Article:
by Mike McNamee Published 01/09/2006
We first wrote our eight-part series on colour correction back in October 2002. Say it quickly, but that is 48 months, back to a time when Professional Imagemaker had 32 pages and Photoshop was a mere baby of seven versions. Two things have changed in the intervening period - the SWPP/BPPA membership has grown (by about 300%, so there are more people who missed the first series) and the technology has moved on (so the technical content needs amending). One thing has not changed - human perception. This has remained essentially the same for millions of years and remains fascinating to the world at large - Google for "colour perception" and you return 25,000,000 hits!
One of the most potent features of digital imaging is the ability to colour-correct before output. This strength comes from two quarters, the ability to measure within the image and the ability to correct using numerical values. Both add great precision to the procedure, so much in fact that you can colour correct with impaired colour vision, providing you know the target numbers of various parts of the image. The downside is that too many of us spend too long tinkering with files before printing, when the job used to be done by a laboratory technician who did it all day and was as quick as lightning. In recent research, the participants were asked to adjust target colours using RGB sliders until they matched reference colours (which included the 24 of the Macbeth Chart, plus six others). They averaged 50 to 60 seconds per colour. This puts a mark in the sand over how long it might take to colour correct a file. It also explains why you have to automate the process if you are not to spend most of your week in front of the monitor - a one-click colour balance in a RAW file handler suddenly looks very attractive indeed. Of all the technology that has advanced since we last wrote on the topic it is the quality of RAW file handling software. In Photoshop all the major adjustment tools have changed very little, the implementation of 16-bit working across the application being the greatest.
Visual Perception humans and others Most of us take colour for granted, although it has not always been so. Primitive cultures tended not to bother about colour and had a limited vocabulary of colours (that is they did not assign names to specific colours). Colour is in any case a conceptual thing that only really exists in the mind of the viewer. It ceases to exist in a darkened room. Animals see in colour quite differently to humans; dogs for example are limited in their colour discrimination. Our New World cousins have different colour to us Old World types. Forty million years ago primates developed an additional skill that enabled them to differentiate green and red - pretty handy if you are up a tree trying to decide which fruit is ripe and which is not. Colour vision works a bit like your scanner. In the scanner, the detector looks for red, green and blue light and mixes them together to define the colour of the pixel. The eye works in a similar way. "Cones", which are situated close to the central axis of the eye, have pigments that are (each) one of three colours. They are usually thought of as red, green and blue although they are, in reality, more accurately described as yellow-green, greenyellow and blue. This does not inconvenience us as the brain does clever tricks and makes red look like red, etc. The cones are the source of our colour vision and it was a third cone type that formed 40 million years ago to give us our enhanced 24-bit vision. Dogs have 16-bit vision (2 by 8-bits of colour!) - this is true of most non-primate mammals. Fish and some poor Aussie nocturnal creatures have poor old 8-bit vision and see in monochrome. Monochrome vision in humans is very rare although about 10% of the population of an island in Micronesia are afflicted. Most birds and (rarely) some humans have additional cones and are termed Tetrachromatic or Pentachromatic - some can sense ultraviolet light as well.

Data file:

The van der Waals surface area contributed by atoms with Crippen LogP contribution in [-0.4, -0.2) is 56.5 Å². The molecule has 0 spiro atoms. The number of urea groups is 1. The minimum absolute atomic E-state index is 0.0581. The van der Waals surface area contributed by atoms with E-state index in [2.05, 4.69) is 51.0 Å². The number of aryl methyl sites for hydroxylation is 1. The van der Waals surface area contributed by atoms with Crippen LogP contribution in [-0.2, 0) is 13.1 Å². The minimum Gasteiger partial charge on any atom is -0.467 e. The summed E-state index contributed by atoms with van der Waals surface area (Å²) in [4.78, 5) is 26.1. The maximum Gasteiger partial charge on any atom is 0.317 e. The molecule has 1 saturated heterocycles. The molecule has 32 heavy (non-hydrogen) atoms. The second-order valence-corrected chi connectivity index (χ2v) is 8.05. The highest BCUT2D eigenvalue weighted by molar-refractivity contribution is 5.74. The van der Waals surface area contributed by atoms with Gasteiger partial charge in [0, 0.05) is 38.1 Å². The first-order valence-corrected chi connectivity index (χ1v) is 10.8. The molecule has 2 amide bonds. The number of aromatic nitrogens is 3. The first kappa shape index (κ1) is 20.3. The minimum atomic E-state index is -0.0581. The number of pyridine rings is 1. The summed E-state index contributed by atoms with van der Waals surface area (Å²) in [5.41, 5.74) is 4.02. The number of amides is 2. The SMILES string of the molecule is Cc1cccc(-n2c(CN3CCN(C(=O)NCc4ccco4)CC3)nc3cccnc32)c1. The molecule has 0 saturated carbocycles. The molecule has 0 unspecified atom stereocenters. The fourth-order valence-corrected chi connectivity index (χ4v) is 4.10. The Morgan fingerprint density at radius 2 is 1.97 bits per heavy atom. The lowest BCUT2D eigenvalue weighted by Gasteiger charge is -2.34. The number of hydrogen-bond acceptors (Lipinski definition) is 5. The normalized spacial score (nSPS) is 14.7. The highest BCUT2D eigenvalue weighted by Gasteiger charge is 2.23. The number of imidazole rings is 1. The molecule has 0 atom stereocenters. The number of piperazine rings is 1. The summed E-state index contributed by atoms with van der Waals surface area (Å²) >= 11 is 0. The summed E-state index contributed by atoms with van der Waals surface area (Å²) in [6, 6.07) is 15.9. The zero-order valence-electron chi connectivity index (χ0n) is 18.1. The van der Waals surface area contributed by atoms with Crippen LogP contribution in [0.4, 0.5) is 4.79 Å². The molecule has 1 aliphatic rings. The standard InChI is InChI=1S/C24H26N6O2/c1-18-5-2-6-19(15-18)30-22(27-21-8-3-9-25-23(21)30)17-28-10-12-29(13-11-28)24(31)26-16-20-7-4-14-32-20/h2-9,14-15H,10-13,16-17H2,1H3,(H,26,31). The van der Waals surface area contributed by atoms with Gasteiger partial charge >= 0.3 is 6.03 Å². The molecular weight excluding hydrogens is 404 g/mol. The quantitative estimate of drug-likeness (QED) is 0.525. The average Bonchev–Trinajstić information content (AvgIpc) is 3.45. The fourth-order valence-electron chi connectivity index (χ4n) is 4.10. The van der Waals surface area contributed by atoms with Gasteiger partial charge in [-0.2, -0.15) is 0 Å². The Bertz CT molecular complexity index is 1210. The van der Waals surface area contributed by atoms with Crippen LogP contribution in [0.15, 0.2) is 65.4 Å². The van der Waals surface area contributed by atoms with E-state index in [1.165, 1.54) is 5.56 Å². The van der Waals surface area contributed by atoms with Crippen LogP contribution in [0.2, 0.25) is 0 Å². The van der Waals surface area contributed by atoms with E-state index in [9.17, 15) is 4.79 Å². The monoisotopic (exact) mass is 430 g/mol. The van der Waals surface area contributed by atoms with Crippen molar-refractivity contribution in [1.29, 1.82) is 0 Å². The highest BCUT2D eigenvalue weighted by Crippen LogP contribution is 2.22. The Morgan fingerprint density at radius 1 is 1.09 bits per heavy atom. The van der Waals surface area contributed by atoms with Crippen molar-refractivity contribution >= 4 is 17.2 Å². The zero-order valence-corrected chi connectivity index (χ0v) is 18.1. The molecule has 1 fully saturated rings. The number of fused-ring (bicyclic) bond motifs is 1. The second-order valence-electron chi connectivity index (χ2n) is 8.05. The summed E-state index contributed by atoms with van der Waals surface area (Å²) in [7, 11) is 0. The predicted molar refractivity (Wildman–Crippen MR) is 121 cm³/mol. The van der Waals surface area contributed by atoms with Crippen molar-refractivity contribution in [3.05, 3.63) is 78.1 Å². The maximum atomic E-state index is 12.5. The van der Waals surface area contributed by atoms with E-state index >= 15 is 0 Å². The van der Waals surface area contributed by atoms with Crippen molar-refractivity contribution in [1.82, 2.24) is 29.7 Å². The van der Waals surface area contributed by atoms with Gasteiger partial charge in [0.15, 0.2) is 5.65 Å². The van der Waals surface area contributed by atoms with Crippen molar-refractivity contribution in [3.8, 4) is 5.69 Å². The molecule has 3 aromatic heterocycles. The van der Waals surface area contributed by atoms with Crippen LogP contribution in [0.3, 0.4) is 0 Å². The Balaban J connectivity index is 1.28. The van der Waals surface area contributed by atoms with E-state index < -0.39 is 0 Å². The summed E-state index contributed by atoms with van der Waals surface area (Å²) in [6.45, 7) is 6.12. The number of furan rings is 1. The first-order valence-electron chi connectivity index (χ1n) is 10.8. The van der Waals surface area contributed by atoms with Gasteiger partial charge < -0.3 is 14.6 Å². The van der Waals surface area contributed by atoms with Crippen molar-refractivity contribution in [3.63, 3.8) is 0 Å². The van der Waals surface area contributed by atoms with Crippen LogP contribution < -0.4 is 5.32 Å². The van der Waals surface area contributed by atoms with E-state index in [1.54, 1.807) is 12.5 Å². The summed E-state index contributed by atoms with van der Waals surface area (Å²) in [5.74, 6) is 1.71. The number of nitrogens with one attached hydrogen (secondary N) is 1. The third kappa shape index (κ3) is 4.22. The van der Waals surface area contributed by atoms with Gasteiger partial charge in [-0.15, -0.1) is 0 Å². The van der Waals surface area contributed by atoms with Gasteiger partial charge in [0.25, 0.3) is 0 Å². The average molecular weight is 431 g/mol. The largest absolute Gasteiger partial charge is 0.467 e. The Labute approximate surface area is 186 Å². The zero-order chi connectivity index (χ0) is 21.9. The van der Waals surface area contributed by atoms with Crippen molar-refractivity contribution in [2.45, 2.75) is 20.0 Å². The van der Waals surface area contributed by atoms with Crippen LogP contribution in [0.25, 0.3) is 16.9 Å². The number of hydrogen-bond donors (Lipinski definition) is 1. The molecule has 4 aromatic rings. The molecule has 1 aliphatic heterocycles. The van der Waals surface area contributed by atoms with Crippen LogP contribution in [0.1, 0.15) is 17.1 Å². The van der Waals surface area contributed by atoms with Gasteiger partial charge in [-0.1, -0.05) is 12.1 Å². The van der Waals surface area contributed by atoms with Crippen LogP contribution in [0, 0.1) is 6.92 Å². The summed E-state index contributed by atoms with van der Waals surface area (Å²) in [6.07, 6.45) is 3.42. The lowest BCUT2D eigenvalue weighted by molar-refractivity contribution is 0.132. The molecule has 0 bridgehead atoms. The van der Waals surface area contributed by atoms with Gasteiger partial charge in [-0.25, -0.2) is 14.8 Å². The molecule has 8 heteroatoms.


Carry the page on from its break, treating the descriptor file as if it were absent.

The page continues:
While the cones are the source of our enhanced colour vision they can also be the downfall of some people. If your genetics are mixed up you could end up with one of your cone sets missing or perhaps with cones that are too similar to each other in their colour detection. The genetic basis of colour vision is what makes men more vulnerable to colour vision defects, 16 times in fact (0.43% of women, 8.14% of men to be precise). Girls take X chromosomes from each parent while boys take one of the mother's Xs and one of the father's Ys. As the X chromosome carries the pigment-making signals for the cones, the boys are disadvantaged. At the same time, a similar gene mutation is responsible for some women becoming tetrachromats.
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